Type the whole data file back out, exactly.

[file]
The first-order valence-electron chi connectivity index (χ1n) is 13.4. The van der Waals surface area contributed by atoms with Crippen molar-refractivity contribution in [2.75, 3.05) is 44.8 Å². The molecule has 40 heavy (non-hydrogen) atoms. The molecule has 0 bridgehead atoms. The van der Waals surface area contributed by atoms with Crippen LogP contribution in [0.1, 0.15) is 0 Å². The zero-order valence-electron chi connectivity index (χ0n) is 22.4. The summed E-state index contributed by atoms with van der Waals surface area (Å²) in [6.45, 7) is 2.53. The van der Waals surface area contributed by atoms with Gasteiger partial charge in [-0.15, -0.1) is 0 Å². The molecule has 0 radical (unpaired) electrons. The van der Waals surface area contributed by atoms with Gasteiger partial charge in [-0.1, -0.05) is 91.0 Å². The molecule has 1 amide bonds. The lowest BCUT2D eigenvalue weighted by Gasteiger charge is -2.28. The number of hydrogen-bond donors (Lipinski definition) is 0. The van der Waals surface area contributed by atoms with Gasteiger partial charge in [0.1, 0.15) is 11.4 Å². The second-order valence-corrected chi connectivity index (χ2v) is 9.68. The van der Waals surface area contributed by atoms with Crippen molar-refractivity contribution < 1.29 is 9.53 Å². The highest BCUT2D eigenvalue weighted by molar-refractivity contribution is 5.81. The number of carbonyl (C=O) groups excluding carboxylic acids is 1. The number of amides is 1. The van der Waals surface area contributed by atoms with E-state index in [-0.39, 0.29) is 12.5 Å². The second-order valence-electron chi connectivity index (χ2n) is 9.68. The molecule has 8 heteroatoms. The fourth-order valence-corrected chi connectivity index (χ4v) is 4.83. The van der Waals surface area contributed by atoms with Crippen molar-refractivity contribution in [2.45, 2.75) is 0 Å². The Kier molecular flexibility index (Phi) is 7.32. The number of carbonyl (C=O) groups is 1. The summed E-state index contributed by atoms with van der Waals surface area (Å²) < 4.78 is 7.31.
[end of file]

The first-order valence-electron chi connectivity index (χ1n) is 13.4. The van der Waals surface area contributed by atoms with Crippen molar-refractivity contribution in [2.75, 3.05) is 44.8 Å². The molecule has 40 heavy (non-hydrogen) atoms. The molecule has 0 bridgehead atoms. The van der Waals surface area contributed by atoms with Crippen LogP contribution in [0.1, 0.15) is 0 Å². The zero-order valence-electron chi connectivity index (χ0n) is 22.4. The summed E-state index contributed by atoms with van der Waals surface area (Å²) in [6.45, 7) is 2.53. The van der Waals surface area contributed by atoms with Gasteiger partial charge in [-0.15, -0.1) is 0 Å². The molecule has 0 radical (unpaired) electrons. The van der Waals surface area contributed by atoms with Gasteiger partial charge in [-0.1, -0.05) is 91.0 Å². The molecule has 1 amide bonds. The lowest BCUT2D eigenvalue weighted by Gasteiger charge is -2.28. The number of hydrogen-bond donors (Lipinski definition) is 0. The van der Waals surface area contributed by atoms with Gasteiger partial charge in [0.1, 0.15) is 11.4 Å². The second-order valence-corrected chi connectivity index (χ2v) is 9.68. The van der Waals surface area contributed by atoms with Crippen molar-refractivity contribution < 1.29 is 9.53 Å². The highest BCUT2D eigenvalue weighted by molar-refractivity contribution is 5.81. The number of carbonyl (C=O) groups excluding carboxylic acids is 1. The number of amides is 1. The van der Waals surface area contributed by atoms with E-state index in [-0.39, 0.29) is 12.5 Å². The second-order valence-electron chi connectivity index (χ2n) is 9.68. The molecule has 8 heteroatoms. The fourth-order valence-corrected chi connectivity index (χ4v) is 4.83. The van der Waals surface area contributed by atoms with Crippen molar-refractivity contribution in [2.45, 2.75) is 0 Å². The Kier molecular flexibility index (Phi) is 7.32. The number of carbonyl (C=O) groups is 1. The summed E-state index contributed by atoms with van der Waals surface area (Å²) < 4.78 is 7.31.